Business confidence has plummeted in the wake of the General Election, according to a new report, as the country faces heightened uncertainty and a slowdown in economic growth.
A global survey of chief financial officers and other finance professionals, conducted by the Association of Chartered Certified Accountants (ACCA) and the Institute of Management Accountants (IMA), found economic confidence was at its lowest level since the final quarter of 2011.
Respondents believed the economic outlook would deteriorate further as a combination of high inflation, low growth and negative real wage growth bites.
“This is the most challenging economic situation the UK has seen in several years,” explained Narayanan Vaidyanathan, ACCA senior business analyst.
“Recent political developments, from Brexit to an unexpected General Election outcome, have contributed to a sharp fall in the pound which has increased import costs and inflation and decreased household purchasing power.
“Consumers have been cutting savings and borrowing more, which is not sustainable in the longer term.”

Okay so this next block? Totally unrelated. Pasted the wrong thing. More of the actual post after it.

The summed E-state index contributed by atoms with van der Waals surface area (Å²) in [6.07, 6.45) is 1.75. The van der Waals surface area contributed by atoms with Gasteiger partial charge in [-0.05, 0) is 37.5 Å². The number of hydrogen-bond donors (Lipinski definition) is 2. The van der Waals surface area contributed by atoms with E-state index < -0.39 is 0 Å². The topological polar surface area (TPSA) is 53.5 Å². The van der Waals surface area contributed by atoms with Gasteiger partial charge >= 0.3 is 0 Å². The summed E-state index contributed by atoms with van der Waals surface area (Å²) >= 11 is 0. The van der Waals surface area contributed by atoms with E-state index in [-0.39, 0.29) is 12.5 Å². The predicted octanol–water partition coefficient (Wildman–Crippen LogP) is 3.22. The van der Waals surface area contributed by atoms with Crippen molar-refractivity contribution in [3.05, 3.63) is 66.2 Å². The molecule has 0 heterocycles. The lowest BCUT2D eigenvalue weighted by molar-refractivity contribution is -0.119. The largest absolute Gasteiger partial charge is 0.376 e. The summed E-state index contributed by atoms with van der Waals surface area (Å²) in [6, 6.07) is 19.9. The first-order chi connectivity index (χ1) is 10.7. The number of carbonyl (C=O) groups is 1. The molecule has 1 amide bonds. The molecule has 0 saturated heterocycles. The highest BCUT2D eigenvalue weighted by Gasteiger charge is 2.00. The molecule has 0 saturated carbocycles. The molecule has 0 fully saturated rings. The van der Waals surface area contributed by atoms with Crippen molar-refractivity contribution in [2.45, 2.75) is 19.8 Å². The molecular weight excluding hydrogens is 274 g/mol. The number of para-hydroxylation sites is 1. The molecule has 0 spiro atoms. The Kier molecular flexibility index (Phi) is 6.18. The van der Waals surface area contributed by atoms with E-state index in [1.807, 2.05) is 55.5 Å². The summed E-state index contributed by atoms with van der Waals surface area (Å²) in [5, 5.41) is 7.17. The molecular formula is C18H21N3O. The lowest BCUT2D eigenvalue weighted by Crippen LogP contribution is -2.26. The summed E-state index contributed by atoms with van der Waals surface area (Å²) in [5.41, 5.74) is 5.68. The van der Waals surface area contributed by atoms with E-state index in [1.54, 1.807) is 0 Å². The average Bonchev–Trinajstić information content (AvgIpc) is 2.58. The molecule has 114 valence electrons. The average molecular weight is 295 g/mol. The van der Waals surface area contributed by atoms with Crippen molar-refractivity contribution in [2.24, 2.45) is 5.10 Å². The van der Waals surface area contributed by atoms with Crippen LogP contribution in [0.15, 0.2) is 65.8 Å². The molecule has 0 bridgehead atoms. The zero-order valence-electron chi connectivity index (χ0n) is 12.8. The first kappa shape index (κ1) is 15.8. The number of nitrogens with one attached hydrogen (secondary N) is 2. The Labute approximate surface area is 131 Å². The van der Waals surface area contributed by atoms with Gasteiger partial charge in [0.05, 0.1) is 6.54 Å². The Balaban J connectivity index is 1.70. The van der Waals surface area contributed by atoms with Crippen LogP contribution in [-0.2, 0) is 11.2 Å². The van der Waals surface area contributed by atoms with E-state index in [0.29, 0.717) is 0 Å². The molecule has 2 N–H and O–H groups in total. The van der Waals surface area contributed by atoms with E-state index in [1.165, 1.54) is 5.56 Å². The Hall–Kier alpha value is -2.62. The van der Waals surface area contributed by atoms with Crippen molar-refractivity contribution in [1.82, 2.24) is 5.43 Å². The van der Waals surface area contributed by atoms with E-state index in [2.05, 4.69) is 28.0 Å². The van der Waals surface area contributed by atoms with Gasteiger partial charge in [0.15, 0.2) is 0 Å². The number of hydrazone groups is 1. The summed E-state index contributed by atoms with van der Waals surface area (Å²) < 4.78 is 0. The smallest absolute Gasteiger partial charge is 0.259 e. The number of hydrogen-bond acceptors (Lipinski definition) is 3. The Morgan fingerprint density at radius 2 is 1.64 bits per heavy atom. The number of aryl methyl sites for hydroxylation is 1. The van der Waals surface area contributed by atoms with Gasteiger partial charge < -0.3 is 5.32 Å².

The survey also found that businesses were only in the initial stages of planning for a post-Brexit environment, which Vaidyanathan said was “worrying”.
Outside of the UK, the results were more positive. “A combination of a gentler than expected slowdown in China and consumption growth driving recovery in the US and elsewhere has led to a fairly positive global outlook for this quarter,” said Raef Lawson, executive vice president at IMA.
Lawson pointed to the International Monetary Fund's forecasts, which were recently upgraded to 3.5 per cent global growth in 2017 and 3.6 per cent in 2018.